Translation:He does not drink tea in the morning.
I believe 他今天早上不喝茶了。means "He is not drinking tea this morning." (or "He is not going to drink tea this morning." or "He will not drink tea this morning.") and the information that this is a "new situation", ei he used to drink tea in the mornings but today he is not(/he won't.) To negate an action in past tense Chinese uses 没 not 不, so 不喝 cannot be past tense. However, since it is at the end of the sentence, 了 can indicate a "new situation" instead of a completed action.
The Chinese here is in present tense rather than past.
Question to everyone: How do you distinguish "He doesn't drink tea in the mornings" from "He isn't drinking tea this morning"? Both are versions of present tense, and Chinese doesn't have the same tense structure as English, right?
He doesn't drink tea in the mornings: 他早上不喝茶。 However, this Chinese sentence is less specific than the English sentence, and could refer to a particular morning or to mornings in general. To specify all mornings or a general habit, you would add other words such as "all", "usually", etc.
He isn't drinking tea this morning: 他今天早上不喝茶。
The sentence is more of a general, He doesn't drink tea in the morning. Which is not the same as "this morning". It's more, as a general rule, he doesn't drink tea in the morning. That's because the lessons haven't begun teaching tense yet. So this statement, is just a general statement about a person's habit of not drinking tea in the morning.
早 means the same thing. This may sound a bit odd though this is a common occurrence with some words in Chinese, but many words have abbreviations such as 早 for 早上, but you would usually just use 早上 anyway. Also, using 早 does not mean for certain that it will have the same 'feeling' as 早上. For example, you would say 早上好 for good morning, but you would never say 早好. However, you can just say 早.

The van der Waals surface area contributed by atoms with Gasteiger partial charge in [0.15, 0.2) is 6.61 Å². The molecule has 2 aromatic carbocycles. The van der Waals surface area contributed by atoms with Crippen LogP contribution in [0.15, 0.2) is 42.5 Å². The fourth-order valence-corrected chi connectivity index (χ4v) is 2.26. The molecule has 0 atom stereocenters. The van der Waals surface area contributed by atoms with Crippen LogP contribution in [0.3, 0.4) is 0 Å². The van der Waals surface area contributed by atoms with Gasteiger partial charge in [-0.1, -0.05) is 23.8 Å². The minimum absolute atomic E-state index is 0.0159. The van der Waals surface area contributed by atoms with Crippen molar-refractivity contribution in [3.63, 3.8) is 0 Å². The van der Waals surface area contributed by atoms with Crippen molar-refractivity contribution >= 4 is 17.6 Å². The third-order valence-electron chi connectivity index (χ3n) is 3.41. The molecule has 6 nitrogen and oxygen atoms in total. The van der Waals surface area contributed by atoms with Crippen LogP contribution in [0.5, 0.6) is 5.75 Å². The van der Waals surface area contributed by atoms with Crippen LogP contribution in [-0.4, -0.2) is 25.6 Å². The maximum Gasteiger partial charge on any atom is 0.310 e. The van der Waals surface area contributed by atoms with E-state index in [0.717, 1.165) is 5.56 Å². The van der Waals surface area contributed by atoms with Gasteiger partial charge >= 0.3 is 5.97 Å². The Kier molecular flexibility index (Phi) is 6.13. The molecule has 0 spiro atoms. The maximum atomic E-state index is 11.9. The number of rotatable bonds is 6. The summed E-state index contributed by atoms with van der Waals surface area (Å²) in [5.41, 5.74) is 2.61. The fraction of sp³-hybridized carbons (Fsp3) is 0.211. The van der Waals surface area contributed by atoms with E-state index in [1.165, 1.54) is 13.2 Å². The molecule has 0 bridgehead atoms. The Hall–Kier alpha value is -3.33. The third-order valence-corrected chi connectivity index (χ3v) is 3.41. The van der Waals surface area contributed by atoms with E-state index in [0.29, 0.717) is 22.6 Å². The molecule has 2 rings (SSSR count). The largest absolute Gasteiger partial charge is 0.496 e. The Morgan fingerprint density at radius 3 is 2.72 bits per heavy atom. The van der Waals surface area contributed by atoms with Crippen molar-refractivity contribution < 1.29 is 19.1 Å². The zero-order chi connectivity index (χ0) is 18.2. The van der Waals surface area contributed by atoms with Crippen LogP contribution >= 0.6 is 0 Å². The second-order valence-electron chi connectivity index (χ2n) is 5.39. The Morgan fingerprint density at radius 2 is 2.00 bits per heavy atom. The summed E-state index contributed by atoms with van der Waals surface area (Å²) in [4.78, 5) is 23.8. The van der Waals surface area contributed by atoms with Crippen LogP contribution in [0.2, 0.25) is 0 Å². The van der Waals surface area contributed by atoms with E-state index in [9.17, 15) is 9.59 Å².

How does one get the English translation of the new words as they are introduced? I can find them by hovering over the sentences for translation, but it would be useful to be able to learn the meaning when hearing the new sound and seeing its character. This is the first time the word 'morning' has appeared in English in this course.
The literal translation is as follows: "He morning no/not drink tea." To transform this statement into proper English, you can insert words which would not otherwise change the meaning of the sentence.
So words you can choose are, for example: "He [in the] morning[-time does] not drink tea." You can't say "this" because there is no "this" to translate. We didn't refer to a particular morning - just "the morning".
I'm confused here... I understand the meaning of each individual word here, but I don't know why in this instance "He did not drink tea this morning" is not correct while "he doesn't drink tea in the morning" is. Isn't the tense difference just contextual? Or would a word like 了 have to be inserted at some point to make it past tense?